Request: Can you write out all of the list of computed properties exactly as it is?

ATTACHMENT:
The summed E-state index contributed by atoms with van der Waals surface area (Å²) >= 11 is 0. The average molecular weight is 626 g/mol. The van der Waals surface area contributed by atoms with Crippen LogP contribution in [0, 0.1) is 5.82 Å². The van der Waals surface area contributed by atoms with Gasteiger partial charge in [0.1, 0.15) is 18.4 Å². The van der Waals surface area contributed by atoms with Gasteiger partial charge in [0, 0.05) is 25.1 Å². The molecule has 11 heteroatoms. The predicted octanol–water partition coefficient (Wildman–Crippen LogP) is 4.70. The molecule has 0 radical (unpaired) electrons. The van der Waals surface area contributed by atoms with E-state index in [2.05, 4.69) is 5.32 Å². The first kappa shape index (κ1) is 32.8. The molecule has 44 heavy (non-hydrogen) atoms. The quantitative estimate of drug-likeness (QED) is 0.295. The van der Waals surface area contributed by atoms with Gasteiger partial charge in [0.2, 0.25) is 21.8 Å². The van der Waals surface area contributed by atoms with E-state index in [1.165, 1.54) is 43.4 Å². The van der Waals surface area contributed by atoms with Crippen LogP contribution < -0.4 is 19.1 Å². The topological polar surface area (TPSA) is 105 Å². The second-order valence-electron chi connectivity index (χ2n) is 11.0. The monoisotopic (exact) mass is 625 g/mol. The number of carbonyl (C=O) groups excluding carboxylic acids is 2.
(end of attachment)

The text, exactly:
The summed E-state index contributed by atoms with van der Waals surface area (Å²) >= 11 is 0. The average molecular weight is 626 g/mol. The van der Waals surface area contributed by atoms with Crippen LogP contribution in [0, 0.1) is 5.82 Å². The van der Waals surface area contributed by atoms with Gasteiger partial charge in [0.1, 0.15) is 18.4 Å². The van der Waals surface area contributed by atoms with Gasteiger partial charge in [0, 0.05) is 25.1 Å². The molecule has 11 heteroatoms. The predicted octanol–water partition coefficient (Wildman–Crippen LogP) is 4.70. The molecule has 0 radical (unpaired) electrons. The van der Waals surface area contributed by atoms with E-state index in [2.05, 4.69) is 5.32 Å². The first kappa shape index (κ1) is 32.8. The molecule has 44 heavy (non-hydrogen) atoms. The quantitative estimate of drug-likeness (QED) is 0.295. The van der Waals surface area contributed by atoms with Gasteiger partial charge in [0.2, 0.25) is 21.8 Å². The van der Waals surface area contributed by atoms with E-state index in [1.165, 1.54) is 43.4 Å². The van der Waals surface area contributed by atoms with Crippen LogP contribution < -0.4 is 19.1 Å². The topological polar surface area (TPSA) is 105 Å². The second-order valence-electron chi connectivity index (χ2n) is 11.0. The monoisotopic (exact) mass is 625 g/mol. The number of carbonyl (C=O) groups excluding carboxylic acids is 2.